Similar to writing retreats, Shut up and write Tuesdays is a virtual community of academic writers who write on Tuesdays! I only discovered this recently so haven’t had a chance to try it out yet. But whether you want to join them, or read some tips and advice, take a look at their twitter.
The Writing Process
Read relevant papers
The best way to improve your writing style is to write more! But reading papers can be beneficial to improve your scientific language, familiarise yourself with the structure of papers and scientific writing style.
If you are stuck for words, Manchester phrasebank offers many phrases to help you get started, whether it’s an introduction, discussion of results or describing key concepts, there are plenty of resources on this website to help you make progress.
Choose a suitable word processor
There are many different options when it comes to word processors for academic writing.
Personally, I have used LaTeX for many years now, as is typical in my field. For papers, a skeleton document is often provided with style files for the specific journal.
Writing a major document I would recommend using some kind of version management software so that you can, at any time, revert back to a previous version or see what changes you have made, particularly useful for monitoring your progress!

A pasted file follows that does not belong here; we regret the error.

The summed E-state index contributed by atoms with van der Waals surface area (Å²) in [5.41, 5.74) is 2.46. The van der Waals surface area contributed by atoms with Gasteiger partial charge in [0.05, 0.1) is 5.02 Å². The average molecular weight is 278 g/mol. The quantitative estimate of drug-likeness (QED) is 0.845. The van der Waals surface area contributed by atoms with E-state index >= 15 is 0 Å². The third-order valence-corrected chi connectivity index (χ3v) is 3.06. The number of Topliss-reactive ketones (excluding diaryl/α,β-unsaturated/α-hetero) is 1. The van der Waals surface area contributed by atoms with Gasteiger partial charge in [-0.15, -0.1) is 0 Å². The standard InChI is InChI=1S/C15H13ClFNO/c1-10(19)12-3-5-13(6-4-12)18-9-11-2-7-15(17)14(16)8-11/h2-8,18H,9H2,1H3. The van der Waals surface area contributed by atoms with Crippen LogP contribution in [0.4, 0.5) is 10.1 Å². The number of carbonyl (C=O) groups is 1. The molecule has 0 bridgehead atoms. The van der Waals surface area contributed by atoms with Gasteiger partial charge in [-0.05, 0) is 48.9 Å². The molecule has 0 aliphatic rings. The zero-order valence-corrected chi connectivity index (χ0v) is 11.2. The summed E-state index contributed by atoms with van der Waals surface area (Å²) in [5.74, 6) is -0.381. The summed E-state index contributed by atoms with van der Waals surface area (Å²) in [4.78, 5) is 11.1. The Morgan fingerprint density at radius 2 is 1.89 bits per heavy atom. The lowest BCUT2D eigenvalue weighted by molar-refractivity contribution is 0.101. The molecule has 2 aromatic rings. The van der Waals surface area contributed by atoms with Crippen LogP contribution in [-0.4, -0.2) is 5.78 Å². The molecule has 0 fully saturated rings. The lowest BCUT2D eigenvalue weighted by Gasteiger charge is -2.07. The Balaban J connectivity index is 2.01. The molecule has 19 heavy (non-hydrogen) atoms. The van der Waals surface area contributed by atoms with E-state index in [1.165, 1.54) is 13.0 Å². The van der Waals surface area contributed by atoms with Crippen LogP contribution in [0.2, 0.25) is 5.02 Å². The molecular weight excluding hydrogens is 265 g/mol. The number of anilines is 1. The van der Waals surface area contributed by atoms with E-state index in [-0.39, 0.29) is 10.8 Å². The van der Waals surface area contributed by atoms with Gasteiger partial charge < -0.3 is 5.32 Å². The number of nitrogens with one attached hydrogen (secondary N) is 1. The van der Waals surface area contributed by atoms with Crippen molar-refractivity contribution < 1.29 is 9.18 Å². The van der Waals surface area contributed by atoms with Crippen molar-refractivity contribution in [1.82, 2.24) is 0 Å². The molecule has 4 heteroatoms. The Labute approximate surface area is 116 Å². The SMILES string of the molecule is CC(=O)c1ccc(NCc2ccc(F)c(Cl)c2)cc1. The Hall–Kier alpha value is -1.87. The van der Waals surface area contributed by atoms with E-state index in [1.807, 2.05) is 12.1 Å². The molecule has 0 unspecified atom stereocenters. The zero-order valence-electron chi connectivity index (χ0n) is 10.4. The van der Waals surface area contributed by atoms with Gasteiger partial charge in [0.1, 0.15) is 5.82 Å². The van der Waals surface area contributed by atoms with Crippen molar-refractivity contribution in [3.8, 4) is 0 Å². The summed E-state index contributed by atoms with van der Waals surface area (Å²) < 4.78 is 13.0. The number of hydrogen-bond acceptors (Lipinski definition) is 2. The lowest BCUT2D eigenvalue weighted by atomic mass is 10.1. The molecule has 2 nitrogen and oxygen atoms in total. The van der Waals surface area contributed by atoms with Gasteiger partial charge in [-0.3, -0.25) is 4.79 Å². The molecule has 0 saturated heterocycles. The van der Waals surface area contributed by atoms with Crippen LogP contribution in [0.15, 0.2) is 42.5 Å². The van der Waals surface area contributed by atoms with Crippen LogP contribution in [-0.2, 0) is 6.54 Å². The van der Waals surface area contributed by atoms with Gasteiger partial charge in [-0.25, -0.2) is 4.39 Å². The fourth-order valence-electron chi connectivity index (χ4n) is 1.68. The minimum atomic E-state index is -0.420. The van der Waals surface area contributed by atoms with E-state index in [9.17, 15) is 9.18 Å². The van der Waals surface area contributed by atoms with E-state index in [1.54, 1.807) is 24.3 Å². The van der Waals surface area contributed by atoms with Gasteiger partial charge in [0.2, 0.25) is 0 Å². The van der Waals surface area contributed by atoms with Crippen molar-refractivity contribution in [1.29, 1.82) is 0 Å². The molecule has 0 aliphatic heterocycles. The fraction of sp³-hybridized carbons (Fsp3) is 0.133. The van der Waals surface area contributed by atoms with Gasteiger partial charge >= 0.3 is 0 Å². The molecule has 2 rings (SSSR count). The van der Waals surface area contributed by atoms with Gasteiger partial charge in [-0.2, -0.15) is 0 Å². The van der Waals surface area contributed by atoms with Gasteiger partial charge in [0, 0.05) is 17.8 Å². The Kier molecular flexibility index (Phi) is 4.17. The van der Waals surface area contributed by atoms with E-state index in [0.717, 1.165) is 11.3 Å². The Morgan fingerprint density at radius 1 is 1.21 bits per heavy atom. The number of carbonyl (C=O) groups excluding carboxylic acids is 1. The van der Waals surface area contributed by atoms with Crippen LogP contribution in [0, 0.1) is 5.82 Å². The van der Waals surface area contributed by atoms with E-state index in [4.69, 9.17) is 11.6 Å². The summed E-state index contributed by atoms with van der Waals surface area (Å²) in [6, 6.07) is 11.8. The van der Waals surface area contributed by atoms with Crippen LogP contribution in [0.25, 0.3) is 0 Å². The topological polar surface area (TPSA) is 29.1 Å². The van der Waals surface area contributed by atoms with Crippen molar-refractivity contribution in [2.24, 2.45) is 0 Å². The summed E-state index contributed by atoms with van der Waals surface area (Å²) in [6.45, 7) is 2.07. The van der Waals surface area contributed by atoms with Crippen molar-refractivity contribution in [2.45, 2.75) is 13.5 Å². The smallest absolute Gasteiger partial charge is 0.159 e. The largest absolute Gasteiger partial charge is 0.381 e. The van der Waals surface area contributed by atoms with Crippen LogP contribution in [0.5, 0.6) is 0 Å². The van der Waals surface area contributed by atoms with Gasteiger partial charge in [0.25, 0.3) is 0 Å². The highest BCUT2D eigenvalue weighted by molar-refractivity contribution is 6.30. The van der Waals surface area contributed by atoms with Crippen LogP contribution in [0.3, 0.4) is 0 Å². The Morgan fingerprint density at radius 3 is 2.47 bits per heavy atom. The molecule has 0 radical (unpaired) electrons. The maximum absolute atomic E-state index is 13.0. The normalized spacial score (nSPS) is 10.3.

I used svn to commit my TeX files and keep track of different versions, whilst github is another option with the same features.
Managing versions is also possible with Word, and GoogleDocs. Alternatively, Dropbox offers extended version history at an additional cost. Just gain a little experience on how it works before relying on it!
Reference Manager Software
As mentioned in Increase your Research Impact, on top of being a social network, Mendeley is a reference management tool which allows you upload and categorise papers which you may need to reference at a later date. I am yet to try using Mendeley for this purpose but there are many articles online with tips on how to use Mendeley as a citation tool, or other options for reference manager software!
Writing my thesis, I exported references as BibTeX items from online databases (eg. arxiv, Inspire, CDS) . Google scholar also offers this feature. I added all references to a single bib file with a useful, searchable name. I have used BibDesk in the past as a reference manager for Mac OSX, which allows you to upload papers to each entry and add additional details.
When writing, your list of references soon accumulates… One very useful tip about reading references is to add a post-it (or note in your reference manager software) to each paper you read with a one-sentence summary about the main points and key words which might help you identify the paper at a later time. I used different colour post-it notes corresponding to each chapter with just a few words identifying key points, results or sections of use to help me, particularly when double-checking a value!
Using your list of tasks, tired days can still be productive by choosing less intense tasks to do however, don’t forget the importance of down time, doing things you enjoy, catching up with friends and SLEEP!